Low scores prompt district challenge: what can we do better, now?
Some schools faired well; others showed rather dismal progress under the state's new way of measuring school performance, called Multiple Measurements Rating (MMR). On Thursday, Winona School Board members examined the latest numbers (see chart), with some wondering what can be done, now, to help students who are falling well behind proficiency expectations.
Board member Mohamed Elhindi produced what he called a "challenge" for district staff and administrators: "What can we do during the school day that we are not doing?" he asked. "I think staff are phenomenal, but we need to do more. The data says we need to do more." What, he asked, can we implement in the next two weeks that will make a difference to kids who are struggling at Winona Area Public Schools?
Administrators promised to tackle the question in the coming weeks, after collaborating with school principals on ideas for changes that could be introduced quickly in response to the MMR data. Curriculum Director Jenny Bushman said that Professional Learning Communities (PLCs), which are committees at each school charged with examining test data and improving student performance, will spend time dissecting the data to see exactly where kids are struggling, which kids are struggling, and what can be done about it.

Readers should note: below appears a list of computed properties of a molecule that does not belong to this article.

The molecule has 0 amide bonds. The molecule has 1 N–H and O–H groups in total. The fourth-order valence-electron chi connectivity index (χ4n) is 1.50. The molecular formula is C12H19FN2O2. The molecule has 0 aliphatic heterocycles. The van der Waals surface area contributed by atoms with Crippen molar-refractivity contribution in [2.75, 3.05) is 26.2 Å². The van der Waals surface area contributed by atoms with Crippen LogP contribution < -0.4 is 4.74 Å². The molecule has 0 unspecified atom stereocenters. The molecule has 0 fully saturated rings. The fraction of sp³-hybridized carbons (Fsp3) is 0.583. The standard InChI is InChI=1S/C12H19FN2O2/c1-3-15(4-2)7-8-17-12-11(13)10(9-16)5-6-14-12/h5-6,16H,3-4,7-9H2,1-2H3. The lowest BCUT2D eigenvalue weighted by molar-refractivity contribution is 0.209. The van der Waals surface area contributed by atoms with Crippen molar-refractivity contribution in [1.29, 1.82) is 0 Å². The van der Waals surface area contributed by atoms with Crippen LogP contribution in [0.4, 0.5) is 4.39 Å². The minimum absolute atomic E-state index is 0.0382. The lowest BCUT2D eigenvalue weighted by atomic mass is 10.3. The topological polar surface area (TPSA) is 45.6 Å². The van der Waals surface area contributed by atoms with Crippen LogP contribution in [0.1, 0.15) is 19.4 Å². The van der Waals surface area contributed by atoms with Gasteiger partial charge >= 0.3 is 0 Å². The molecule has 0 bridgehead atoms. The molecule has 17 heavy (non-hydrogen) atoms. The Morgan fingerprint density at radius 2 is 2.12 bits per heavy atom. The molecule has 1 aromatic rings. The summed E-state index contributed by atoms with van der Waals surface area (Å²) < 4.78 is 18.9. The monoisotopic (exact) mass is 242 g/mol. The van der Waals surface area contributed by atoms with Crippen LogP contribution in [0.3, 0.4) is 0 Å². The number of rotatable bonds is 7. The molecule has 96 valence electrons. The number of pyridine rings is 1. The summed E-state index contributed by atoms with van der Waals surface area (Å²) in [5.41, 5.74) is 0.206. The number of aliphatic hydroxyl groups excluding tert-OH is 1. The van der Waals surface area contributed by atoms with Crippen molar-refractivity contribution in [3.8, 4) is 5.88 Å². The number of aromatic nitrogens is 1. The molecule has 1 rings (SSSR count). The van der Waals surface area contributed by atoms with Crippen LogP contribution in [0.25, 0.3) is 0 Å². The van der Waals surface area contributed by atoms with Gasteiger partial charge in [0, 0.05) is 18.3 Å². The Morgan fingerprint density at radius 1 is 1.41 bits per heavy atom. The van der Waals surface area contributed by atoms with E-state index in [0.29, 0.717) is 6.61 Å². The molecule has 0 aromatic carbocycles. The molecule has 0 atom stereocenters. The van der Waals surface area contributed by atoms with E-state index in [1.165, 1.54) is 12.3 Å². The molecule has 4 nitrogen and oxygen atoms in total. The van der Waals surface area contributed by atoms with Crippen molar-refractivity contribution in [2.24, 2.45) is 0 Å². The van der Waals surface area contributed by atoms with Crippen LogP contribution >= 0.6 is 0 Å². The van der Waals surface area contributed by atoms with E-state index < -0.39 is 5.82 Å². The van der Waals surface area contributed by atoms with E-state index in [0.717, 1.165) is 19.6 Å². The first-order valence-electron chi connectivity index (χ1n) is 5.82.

Bushman explained the new MMR system, a way to measure school performance, was put into place following the state waiver to the federal No Child Left Behind mandate. Using a complex formula, the school MMR reports use a combination of test scores, year-to-year academic growth, graduation rates and progress toward shrinking the achievement gap between middle class white students and minority students. The formula takes the sum of numbered “point system” scores and divides them by the total number of points assessed for each school, producing an MMR percentage for the school.
For some of the schools with rather lackluster MMR scores, Bushman said that the academic growth component of the rating was one that presented challenges. The state calculates the growth score based on predictions made for specific student "cohort" growth, she said; simply put, the state looks at a group of students and their test scores the previous year, and then places a prediction or expectation of how much they ought to learn by the next testing cycle. For some of the schools, said Bushman, there was very little growth, which pulled down MMR scores. In others, like Goodview, Jefferson and W-K elementary schools, growth scores were about as high as they could get. "Growth is a part of this now, and at Madison, there wasn't growth," she said.
"The data is important," continued Bushman. "It tells a story, and I think we need to look at that story." But, she said, it is important to remember that much of the data is derived from one test.